Marching for St. Patrick

They tell me there’s nothing that raises your Irish spirit quite as much as marching up New York’s Fifth Avenue in the St. Patrick’s Day Parade. I’ll have to take their word for it, I’m afraid, since I’ve never been part of the line of march. But I’d also bet that seeing the parade is the next best thing, and that I’ve done time after time. There’s one occasion I remember especially. And, of course, a story goes with it.

It happened exactly 30 years ago, on March 17th of 1981, and I was with my good friend, Father John Catoir — a priest of the New Jersey Diocese of Paterson, which was and is my home turf as well. At the time he was off on a long run as director of The Christophers, based in Manhattan, and I was the editor-in-chief of Catholic New York, then the brand-new newspaper of the New York Archdiocese. Our jobs helped get us positions of honor for parade-watching: the steps of St. Patrick’s Cathedral.

It was a grand spectacle. We were just a few feet away from Cardinal Terence Cooke, and on that glorious day the scene was all spread out before us: the flags snapping in the breeze, the bands sounding out one Irish tune after another, the endless waves of green going by. It was sheer delight. And at one point, Father Catoir, a twinkle in his eye, leaned over to me and said softly, “This is not bad for a couple of guys from Jersey!”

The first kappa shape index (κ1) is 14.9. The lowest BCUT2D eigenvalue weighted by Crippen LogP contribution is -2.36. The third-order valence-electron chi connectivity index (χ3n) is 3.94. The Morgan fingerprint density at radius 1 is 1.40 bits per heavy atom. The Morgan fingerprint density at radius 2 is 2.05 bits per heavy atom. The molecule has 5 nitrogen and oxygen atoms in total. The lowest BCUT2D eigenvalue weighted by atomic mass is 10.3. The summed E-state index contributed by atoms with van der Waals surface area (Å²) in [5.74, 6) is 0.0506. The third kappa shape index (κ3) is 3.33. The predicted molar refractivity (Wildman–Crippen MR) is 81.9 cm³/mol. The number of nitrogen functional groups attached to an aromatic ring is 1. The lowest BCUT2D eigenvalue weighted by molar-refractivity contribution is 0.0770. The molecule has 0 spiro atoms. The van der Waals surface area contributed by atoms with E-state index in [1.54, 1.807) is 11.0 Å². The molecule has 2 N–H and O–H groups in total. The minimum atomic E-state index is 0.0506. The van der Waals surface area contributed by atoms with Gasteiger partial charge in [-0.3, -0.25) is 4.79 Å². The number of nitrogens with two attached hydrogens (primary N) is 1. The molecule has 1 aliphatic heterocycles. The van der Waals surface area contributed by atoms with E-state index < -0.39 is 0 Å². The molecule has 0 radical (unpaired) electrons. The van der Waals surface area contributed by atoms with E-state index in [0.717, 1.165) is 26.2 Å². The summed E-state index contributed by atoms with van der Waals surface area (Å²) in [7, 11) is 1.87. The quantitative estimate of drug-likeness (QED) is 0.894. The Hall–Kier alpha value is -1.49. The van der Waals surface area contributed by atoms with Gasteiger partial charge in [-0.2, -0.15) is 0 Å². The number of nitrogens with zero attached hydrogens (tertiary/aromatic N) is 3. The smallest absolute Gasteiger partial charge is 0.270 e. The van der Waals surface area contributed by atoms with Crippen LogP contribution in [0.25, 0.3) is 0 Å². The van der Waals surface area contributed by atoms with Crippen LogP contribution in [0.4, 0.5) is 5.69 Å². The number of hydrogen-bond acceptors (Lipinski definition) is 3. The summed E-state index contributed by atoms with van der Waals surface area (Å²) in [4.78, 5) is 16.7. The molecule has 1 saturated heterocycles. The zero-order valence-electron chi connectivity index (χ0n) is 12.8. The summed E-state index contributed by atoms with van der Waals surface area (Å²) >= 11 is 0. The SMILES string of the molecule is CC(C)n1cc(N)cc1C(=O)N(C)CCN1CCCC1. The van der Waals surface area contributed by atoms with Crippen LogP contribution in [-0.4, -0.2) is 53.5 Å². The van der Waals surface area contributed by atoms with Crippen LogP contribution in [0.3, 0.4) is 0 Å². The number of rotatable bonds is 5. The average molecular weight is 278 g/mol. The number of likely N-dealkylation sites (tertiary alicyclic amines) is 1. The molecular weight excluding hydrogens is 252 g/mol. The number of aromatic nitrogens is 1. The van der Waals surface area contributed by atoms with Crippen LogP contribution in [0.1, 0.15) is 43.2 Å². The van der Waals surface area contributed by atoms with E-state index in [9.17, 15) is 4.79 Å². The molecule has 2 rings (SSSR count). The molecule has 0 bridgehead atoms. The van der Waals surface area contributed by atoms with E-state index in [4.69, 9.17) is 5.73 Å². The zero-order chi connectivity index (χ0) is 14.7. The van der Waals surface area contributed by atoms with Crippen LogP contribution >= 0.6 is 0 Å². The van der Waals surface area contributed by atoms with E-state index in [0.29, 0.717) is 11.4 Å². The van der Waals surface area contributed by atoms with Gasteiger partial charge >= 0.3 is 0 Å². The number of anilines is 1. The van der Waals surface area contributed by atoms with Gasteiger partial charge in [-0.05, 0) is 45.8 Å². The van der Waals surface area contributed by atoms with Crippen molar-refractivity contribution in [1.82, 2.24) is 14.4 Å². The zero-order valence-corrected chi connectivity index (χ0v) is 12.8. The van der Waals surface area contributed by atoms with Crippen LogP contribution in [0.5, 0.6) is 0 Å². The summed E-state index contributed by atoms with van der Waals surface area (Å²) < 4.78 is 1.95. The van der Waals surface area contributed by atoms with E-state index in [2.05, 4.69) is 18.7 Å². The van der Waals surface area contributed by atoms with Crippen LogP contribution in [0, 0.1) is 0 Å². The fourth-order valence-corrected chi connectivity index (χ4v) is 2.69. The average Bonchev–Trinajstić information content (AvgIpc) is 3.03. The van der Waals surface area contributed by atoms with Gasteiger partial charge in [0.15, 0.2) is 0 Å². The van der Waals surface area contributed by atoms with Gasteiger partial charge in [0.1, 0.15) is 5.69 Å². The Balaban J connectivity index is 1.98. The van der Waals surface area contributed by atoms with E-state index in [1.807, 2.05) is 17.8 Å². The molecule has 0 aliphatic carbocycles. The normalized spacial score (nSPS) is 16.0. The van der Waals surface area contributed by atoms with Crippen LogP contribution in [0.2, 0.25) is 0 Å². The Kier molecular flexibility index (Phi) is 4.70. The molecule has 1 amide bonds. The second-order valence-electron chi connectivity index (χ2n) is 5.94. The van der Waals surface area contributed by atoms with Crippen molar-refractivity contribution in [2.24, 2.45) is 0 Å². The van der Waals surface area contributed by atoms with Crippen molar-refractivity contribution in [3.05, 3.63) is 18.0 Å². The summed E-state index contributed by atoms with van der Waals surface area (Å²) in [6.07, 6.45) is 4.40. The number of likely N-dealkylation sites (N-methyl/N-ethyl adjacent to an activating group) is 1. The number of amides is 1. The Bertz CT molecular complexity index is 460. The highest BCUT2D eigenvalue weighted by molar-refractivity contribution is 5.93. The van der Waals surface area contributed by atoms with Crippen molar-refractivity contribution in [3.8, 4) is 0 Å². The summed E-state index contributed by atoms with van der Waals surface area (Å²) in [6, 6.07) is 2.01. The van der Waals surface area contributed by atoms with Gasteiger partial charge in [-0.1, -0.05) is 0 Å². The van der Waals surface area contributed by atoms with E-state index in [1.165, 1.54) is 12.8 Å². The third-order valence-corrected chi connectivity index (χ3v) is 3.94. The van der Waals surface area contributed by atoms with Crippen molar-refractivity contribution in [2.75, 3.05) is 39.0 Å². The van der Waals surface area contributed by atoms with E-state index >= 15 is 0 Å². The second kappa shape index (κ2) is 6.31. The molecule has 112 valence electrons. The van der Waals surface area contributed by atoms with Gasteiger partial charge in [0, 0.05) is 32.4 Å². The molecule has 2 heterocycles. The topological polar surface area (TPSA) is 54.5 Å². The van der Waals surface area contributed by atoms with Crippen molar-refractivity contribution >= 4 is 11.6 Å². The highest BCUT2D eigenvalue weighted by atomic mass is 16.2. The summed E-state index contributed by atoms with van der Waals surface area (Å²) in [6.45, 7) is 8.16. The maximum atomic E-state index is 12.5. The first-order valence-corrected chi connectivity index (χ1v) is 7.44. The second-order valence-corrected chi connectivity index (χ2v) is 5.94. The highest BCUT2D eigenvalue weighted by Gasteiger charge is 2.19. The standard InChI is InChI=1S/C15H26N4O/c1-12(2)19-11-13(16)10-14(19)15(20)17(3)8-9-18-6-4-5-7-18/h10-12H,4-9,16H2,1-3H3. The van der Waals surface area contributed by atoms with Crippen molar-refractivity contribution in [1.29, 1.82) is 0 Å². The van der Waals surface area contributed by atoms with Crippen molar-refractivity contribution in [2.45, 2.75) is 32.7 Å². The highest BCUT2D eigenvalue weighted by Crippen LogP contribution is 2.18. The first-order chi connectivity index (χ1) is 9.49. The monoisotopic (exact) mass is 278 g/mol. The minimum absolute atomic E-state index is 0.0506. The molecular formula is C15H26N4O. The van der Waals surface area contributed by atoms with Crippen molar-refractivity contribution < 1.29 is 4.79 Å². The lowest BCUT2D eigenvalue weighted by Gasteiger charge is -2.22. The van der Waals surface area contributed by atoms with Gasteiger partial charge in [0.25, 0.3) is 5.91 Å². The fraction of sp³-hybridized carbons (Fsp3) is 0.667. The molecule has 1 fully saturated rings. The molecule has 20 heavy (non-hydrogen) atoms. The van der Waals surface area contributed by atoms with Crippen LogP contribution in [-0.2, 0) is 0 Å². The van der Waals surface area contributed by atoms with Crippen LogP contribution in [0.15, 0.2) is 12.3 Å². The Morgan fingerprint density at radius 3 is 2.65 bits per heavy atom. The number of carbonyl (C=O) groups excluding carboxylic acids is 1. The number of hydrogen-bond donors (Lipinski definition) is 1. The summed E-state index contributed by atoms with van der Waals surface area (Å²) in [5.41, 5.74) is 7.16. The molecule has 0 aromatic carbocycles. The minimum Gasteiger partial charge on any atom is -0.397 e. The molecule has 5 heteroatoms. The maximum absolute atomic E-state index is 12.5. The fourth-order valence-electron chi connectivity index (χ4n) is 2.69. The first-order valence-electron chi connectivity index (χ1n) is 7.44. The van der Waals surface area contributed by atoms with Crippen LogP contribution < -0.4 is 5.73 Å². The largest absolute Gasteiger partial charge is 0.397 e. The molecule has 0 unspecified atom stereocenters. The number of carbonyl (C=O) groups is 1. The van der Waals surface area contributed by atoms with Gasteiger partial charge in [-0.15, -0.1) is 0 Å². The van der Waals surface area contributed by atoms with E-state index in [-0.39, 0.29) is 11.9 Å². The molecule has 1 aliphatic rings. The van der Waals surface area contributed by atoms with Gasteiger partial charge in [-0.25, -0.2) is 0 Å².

That’s a long, long introduction to a reflection on the man who started it all: St. Patrick himself, a figure of myth and mystery of whom I’ve written before. Once, in a book I edited called Our Sunday Visitor’s Treasury of Catholic Stories, I discussed all the legends that have surrounded the great Irish saint, and concluded that even if everything can’t be proven, he was still quite a man.

We’re not sure, for example, where he was born. It might have been in Wales, or Scotland, or France. But he was definitely taken in captivity at some point to Ireland, and first lived the life of a slave. We’re not sure how he escaped, and we don’t know when — or how — he became a bishop.

Even the legends about him have question marks attached. Driving the snakes out of Ireland? Probably not. Using the three-leaf shamrock to explain the Trinity? Maybe. And maybe not.

What Patrick did do, beyond a doubt, was to bring the faith to a people living in pagan ignorance—to bring it to them in a way they could, and did, make all their own. It endured to a degree that it would in few other places. Patrick was nothing less than one of the greatest missionaries of all time. His stamp remains today on all things Irish, especially its people—no matter how far they may have strayed from their native land.

Patrick’s presence, then, is with us today, all over the world. It remains as we gather and pray in his honor. He helps us celebrate a heritage, but more — a faith that goes on despite challenges and an age that questions its fundamental truths.

So we march for St. Patrick — in New York and in cities across the country.    Those of us who live around here ask your forgiveness, though, if we reserve a special place of honor for the Manhattan parade. And yes, I confess, even the guys from Jersey.

Gerald Costello is interim director of The Christophers.

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